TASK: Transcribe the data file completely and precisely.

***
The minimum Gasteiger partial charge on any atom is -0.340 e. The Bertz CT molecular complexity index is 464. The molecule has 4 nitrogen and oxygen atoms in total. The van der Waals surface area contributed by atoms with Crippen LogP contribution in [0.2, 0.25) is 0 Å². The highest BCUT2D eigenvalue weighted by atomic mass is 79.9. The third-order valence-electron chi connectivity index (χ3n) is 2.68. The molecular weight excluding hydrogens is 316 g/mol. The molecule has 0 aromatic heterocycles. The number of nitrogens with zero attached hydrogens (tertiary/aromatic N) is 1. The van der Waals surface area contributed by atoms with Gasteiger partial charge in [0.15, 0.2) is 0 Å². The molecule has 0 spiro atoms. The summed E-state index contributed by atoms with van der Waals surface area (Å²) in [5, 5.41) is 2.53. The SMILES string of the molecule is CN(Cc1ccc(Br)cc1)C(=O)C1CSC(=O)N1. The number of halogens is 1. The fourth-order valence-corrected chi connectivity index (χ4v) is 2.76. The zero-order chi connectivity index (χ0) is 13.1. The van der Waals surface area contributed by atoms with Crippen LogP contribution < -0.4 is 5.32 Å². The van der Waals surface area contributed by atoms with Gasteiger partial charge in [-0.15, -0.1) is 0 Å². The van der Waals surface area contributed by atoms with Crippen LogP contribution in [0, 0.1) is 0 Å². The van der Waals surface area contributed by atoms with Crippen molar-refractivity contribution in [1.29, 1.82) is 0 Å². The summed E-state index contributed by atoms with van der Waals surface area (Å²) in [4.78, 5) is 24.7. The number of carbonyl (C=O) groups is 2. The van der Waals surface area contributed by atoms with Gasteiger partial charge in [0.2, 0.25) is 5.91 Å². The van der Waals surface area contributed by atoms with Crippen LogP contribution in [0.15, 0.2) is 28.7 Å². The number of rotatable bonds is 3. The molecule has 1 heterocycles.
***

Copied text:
The minimum Gasteiger partial charge on any atom is -0.340 e. The Bertz CT molecular complexity index is 464. The molecule has 4 nitrogen and oxygen atoms in total. The van der Waals surface area contributed by atoms with Crippen LogP contribution in [0.2, 0.25) is 0 Å². The highest BCUT2D eigenvalue weighted by atomic mass is 79.9. The third-order valence-electron chi connectivity index (χ3n) is 2.68. The molecular weight excluding hydrogens is 316 g/mol. The molecule has 0 aromatic heterocycles. The number of nitrogens with zero attached hydrogens (tertiary/aromatic N) is 1. The van der Waals surface area contributed by atoms with Gasteiger partial charge in [0.15, 0.2) is 0 Å². The molecule has 0 spiro atoms. The summed E-state index contributed by atoms with van der Waals surface area (Å²) in [5, 5.41) is 2.53. The SMILES string of the molecule is CN(Cc1ccc(Br)cc1)C(=O)C1CSC(=O)N1. The number of halogens is 1. The fourth-order valence-corrected chi connectivity index (χ4v) is 2.76. The zero-order chi connectivity index (χ0) is 13.1. The van der Waals surface area contributed by atoms with Crippen LogP contribution < -0.4 is 5.32 Å². The van der Waals surface area contributed by atoms with Gasteiger partial charge in [-0.15, -0.1) is 0 Å². The van der Waals surface area contributed by atoms with Crippen LogP contribution in [0, 0.1) is 0 Å². The van der Waals surface area contributed by atoms with Crippen molar-refractivity contribution in [1.29, 1.82) is 0 Å². The summed E-state index contributed by atoms with van der Waals surface area (Å²) in [4.78, 5) is 24.7. The number of carbonyl (C=O) groups is 2. The van der Waals surface area contributed by atoms with Gasteiger partial charge in [0.2, 0.25) is 5.91 Å². The van der Waals surface area contributed by atoms with Crippen LogP contribution in [0.15, 0.2) is 28.7 Å². The number of rotatable bonds is 3. The molecule has 1 heterocycles.